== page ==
The Cargill Milk Revenue Calculator with Marginal Milk Calculations (see Table 1) is an example of a tool that was developed to evaluate decisions like this.
The calculator analyzes farm specific numbers to help producers understand the value of increasing or decreasing production and components. In the example in the chart column “A” is the herd’s current status. They are producing 75 pounds of milk with total components at 5.06 pounds. Their current ration is formulated on ingredients and focuses on cost of inputs over nutrients delivered, resulting in a dry matter (DM) intake of 55 pounds per cow, making the ration cost $6.60 per cow per day to meet her nutrient requirements; component efficiency, which is a measure of pounds of components divided by DM intake, is 9.2 percent. The marginal milk calculations show us the percent of the feed cost going toward maintenance is 45.5 percent. The cost to feed for maintenance as a percentage of net milk income over feed cost is 62.5 percent. It would cost an additional $.05 of feed to produce the next pound of milk with the same components, resulting in a return on investment of 3.17 to 1.
Scenario “B” looks at what the potential could be if we formulated the diet to focus on delivering the necessary nutrients at the best cost. By focusing the diet on nutrients that make components efficiently, the DM intake per cow drops to 54 pounds, but the cost per pound of DM increases; as a result, the ration cost increases $.15 to $6.75 per cow per day. Production and components increase, and component efficiency improves to 10.63 percent, meaning the cow is becoming more efficient at turning feed into components.
Components are what ultimately increase the milk income over feed cost (IOFC) to $6.52, which is why the efficiency has improved. In this case, IOFC is $1.72 higher, even though we are paying $.15 more in feed cost, which is a net gain. The percent of the feed cost covering maintenance in this diet is now 44.4 percent. The cost to feed for maintenance is now only 46 percent of the net IOFC, a vast improvement compared with 62.5 percent. The marginal milk calculations show the next pound of milk, with these now higher components, would cost an additional $.04 of feed, resulting in a return on investment of 3.54 to 1.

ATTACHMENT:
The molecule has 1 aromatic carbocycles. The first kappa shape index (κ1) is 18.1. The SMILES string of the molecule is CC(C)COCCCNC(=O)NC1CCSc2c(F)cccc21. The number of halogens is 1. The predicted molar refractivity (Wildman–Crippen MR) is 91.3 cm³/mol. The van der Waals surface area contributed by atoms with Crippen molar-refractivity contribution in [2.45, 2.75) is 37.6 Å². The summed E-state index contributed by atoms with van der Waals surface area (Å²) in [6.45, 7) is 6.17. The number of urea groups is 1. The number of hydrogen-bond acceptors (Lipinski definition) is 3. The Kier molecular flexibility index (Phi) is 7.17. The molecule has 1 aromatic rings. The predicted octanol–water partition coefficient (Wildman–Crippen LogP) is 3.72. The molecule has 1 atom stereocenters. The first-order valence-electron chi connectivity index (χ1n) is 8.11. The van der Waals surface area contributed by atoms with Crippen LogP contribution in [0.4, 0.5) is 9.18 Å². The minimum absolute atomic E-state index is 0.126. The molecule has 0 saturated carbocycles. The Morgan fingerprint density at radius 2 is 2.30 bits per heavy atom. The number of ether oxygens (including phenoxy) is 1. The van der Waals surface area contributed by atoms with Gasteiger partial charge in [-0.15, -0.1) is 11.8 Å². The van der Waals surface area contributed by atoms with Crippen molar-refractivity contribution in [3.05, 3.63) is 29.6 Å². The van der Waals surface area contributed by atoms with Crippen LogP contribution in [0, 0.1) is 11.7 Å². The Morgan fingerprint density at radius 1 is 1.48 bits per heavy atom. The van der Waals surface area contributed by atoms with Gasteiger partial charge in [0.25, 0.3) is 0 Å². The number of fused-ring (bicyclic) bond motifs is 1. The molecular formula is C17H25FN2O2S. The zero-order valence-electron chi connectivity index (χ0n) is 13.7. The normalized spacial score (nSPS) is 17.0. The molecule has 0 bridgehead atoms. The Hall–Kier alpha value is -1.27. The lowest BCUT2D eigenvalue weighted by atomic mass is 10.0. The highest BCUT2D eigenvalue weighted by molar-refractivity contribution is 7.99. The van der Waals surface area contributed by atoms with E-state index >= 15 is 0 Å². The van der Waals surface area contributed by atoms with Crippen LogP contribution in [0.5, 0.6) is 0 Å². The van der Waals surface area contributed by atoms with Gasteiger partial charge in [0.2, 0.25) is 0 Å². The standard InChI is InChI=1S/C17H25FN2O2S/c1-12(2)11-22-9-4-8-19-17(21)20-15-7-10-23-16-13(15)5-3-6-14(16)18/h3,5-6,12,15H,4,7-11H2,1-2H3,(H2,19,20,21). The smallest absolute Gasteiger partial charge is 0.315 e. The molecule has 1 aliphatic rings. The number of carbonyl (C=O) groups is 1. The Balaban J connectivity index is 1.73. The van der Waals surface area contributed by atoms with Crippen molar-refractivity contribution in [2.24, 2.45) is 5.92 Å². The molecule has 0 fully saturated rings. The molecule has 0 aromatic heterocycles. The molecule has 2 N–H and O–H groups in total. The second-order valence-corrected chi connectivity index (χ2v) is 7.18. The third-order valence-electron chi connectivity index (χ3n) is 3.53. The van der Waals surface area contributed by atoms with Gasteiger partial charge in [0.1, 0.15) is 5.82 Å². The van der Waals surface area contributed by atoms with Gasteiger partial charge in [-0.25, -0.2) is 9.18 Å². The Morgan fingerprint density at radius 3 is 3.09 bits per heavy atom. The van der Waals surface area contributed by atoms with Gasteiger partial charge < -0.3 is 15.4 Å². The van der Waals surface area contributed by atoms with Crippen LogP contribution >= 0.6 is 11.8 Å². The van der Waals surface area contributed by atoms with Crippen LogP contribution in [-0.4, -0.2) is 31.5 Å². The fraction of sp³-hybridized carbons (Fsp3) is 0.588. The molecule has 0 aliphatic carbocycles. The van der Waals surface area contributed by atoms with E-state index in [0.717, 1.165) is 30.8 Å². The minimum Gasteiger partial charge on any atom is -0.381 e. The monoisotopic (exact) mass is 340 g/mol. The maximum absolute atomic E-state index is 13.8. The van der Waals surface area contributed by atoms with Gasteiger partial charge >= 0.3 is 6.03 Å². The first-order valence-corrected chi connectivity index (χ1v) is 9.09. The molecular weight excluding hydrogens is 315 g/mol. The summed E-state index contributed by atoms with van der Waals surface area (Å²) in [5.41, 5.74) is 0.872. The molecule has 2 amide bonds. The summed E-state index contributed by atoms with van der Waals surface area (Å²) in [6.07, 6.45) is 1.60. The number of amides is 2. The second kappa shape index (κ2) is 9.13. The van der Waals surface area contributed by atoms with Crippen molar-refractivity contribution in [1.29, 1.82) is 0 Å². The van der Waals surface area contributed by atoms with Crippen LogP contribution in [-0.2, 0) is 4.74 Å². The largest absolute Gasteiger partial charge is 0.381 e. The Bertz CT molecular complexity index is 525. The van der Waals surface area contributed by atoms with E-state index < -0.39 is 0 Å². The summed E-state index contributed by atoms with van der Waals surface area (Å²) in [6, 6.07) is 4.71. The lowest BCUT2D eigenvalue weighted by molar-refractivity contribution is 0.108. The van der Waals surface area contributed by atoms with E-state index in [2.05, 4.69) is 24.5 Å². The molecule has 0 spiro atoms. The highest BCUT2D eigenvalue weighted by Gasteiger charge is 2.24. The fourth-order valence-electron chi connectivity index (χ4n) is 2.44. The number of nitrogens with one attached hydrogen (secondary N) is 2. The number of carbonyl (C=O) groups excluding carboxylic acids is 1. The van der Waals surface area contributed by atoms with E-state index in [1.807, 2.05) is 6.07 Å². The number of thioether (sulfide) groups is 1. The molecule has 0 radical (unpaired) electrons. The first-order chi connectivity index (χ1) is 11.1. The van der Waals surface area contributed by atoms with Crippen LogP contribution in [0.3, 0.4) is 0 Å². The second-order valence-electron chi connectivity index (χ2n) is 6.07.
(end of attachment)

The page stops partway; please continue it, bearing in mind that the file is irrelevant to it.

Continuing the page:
As we can see, the nutrient content of what we are feeding the cows is a critical factor. To be profitable, producers must look beyond the cost of an ingredient and analyze the ability of the nutrients they are paying for to produce pounds of milk components. We will always have to feed cows to produce milk, but how we maximize that investment can greatly impact a herd’s profitability. When discussing ration changes with your nutritionist, the impact to marginal milk production and components should always be calculated to understand the economic impact of the change. PD
Kurt Ruppel is the technology leader for Cargill U.S. Dairy Services.
PHOTO: Staff photo.